We’re going to start far away from Persia at the Piglet Tournament of Cookbooks from food52.com. I love the Piglet. Esteemed chefs & food writers compose thoughtful reviews of top cookbooks and they treat cookbooks as wonderful books not just collections of recipes. I have a soapbox about this. If you read the Piglet reviews, I won’t be forced to jump up on it. You might want to start with the opening essay on “Seven Spoons” vs. “My Kitchen Year” by Brooks Headley, and I loved the essay on his cookbook “Fancy Desserts” when it won last year.
The Piglet is relevant to the Persia menu because of its winner (crowned last week) The Hot Bread Kitchen. The Nan-E Barbari and the Nan-E Qandi recipes came from that book. Notable about this book is that it introduces breads from around the world in the context of how they create the foundation for meals (think tortillas plus dishes that go inside them). Andrew Zimmern, the final round reviewer, noted that it was a perfect introduction to bread – non-fussy recipes that exist as part of a “baking ecosystem”. An excellent point. The bakery that produced the book has a social justice mission, also a good thing.
If it had been me making the cookbook decisions . . . .well, I would have been thrilled, so why quibble? But if it had been me, I don’t think I would have chosen Hot Bread Kitchen. I’ve not been in love with the actual breads I’ve baked from the book. There’s nothing wrong with them, I just have other versions of these breads that I prefer. I wonder if something got lost in translation from home kitchen to commercial bakery back to home kitchen again . . . or if I just have something in my mind that doesn’t correlate with how they’re meant to taste (that happens a lot, ask me about the kouign amann incident of 2014 sometime). The second reservation I had is that this book doesn’t captures my imagination as much as Seductions of Rice – an earlier cookbook with a similar premise, except rice is the unifying element instead of bread. I feel like you can introduce a new perspective imperfectly and deserve a blue ribbon, or you can mirror an existing perspective but do it better and deserve a blue ribbon. One or the other.
My reservations about first place awards don’t change the fact that if you want an introduction to baking or an introduction to global cuisines, or both, you should buy Hot Bread Kitchen. Quibbling over whether whether this lovely book should win a tournament or place second doesn’t change the fact that you ought to own it. But now don’t you wish you followed the Piglet so that you could quibble too? That’s the real takeaway here.
Let’s move on to Seductions of Rice, also a foundational cookbook for last week’s menu. Zimmern starts his review of Hot Bread Kitchen with great trepidation about bread baking, all the ways it can go wrong, and how much he kind of hates the guy who has perfected it at home on the weekends. I feel that way about rice.
Cooking rice is very intimidating. There are so many cultures that I know are picky about their rice – heck, even here. I can think of half a dozen places where I’ve recently read intense discussions of Carolina Gold Rice (by Sean Brock, Dan Barber, Glenn Roberts, David Sax. . . okay that’s four, but some were interviewed more than once). I’m scared to touch the stuff. And that’s just one breed. There are so many different ways these deceptively simple grains are supposed to turn out – from sticky glutinous rice, to perfectly non-sticky basmati, to the crunchy tahdig. There’s washing the rice, soaking the rice, steaming or boiling or just putting in a rice cooker. If you want an overview, I recommend this episode of Spilled Milk. Intimidation aside, I really do love rice, so I went ahead and bought myself “Seductions of Rice”. If you love food that’s Persian, Chinese, Thai, Senegalese, Indian, Spanish, Italian, Southern U.S. – all cuisines that use rice as the base for many meals and signature dishes – I recommend you get this book, too.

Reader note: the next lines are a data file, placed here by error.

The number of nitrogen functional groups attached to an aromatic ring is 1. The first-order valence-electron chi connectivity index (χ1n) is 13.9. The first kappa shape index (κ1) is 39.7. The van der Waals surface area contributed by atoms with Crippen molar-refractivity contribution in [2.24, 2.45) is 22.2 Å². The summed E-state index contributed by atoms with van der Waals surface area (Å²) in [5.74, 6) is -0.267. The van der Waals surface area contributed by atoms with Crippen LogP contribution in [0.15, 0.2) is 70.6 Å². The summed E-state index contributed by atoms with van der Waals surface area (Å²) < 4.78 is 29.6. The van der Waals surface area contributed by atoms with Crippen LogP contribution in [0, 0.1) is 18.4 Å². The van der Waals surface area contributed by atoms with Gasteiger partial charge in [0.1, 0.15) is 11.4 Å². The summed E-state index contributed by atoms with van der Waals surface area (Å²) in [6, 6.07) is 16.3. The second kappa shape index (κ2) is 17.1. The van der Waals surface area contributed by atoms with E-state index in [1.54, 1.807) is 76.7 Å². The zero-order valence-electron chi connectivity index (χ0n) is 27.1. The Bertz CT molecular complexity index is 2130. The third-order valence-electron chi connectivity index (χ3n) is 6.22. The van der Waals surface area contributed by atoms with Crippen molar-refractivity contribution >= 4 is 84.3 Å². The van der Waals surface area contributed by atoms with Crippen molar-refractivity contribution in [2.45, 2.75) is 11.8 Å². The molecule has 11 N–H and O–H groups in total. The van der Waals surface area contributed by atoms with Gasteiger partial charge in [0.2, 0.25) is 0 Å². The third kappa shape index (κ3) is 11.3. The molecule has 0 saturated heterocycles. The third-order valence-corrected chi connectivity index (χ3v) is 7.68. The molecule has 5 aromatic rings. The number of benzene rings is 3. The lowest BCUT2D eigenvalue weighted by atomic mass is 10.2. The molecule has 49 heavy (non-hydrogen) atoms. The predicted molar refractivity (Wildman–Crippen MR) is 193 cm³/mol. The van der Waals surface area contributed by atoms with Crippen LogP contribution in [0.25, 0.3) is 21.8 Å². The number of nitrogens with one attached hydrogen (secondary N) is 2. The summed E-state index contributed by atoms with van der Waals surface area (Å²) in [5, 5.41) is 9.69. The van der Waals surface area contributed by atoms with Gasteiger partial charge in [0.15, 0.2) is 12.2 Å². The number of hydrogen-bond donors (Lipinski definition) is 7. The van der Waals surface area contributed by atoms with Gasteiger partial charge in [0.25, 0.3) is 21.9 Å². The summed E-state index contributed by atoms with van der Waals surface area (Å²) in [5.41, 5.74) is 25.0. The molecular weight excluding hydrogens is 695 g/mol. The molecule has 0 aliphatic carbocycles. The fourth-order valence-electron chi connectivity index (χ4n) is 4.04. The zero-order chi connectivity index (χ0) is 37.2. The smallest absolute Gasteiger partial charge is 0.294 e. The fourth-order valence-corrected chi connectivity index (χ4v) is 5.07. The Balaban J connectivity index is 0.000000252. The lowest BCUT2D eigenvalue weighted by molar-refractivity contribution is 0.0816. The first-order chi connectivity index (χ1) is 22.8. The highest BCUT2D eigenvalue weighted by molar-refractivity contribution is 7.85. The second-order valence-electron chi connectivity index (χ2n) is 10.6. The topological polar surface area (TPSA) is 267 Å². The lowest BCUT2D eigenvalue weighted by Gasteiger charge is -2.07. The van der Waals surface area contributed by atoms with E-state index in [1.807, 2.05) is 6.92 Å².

The most useful recipe for this week was for chelo – basmati rice cooked to have a crispy crust on bottom, called Tahdig. Yes, making a rice crust on the bottom is intentional. It’s like the rice equivalent of deglazing a pan after browning onions. As luck would have it, the Food Network reprinted the recipe and it’s online here.
I can’t wait to cook more from Seductions.
Okay that was a lot of reading material – so here are some quick links to relevant Persian recipes that may be of interest:
- Sumac Lamb – You’ll see here that it’s Lebanese, but I think that since I served it with Tahdig instead of hummus it should count as Persian. I did not put as much sumac on as this recipe calls for – it tasted too strong to me (also I put on a mixture of sweet onions, pomegranat molasses, and sumac for a relish so it got sumac’d twice).
- Eggplant Kuku from Yotam Ottolenghi
- Persian Love Cake – Called True Love Cake in The New Sugar and Spice. There are other recipes out there, I tried them, this one (for my money) blows them away.
- Advieh Spice Blend – I used this, with an extra half teaspoon of cardamom and salt, to spice my potatoes
I’m still searching for more Persian recipes that really knock my socks off. The True Love Cake certainly did and with all the great ingredients from that part of the world, I’m sure my collection of favorite recipes will grow quickly.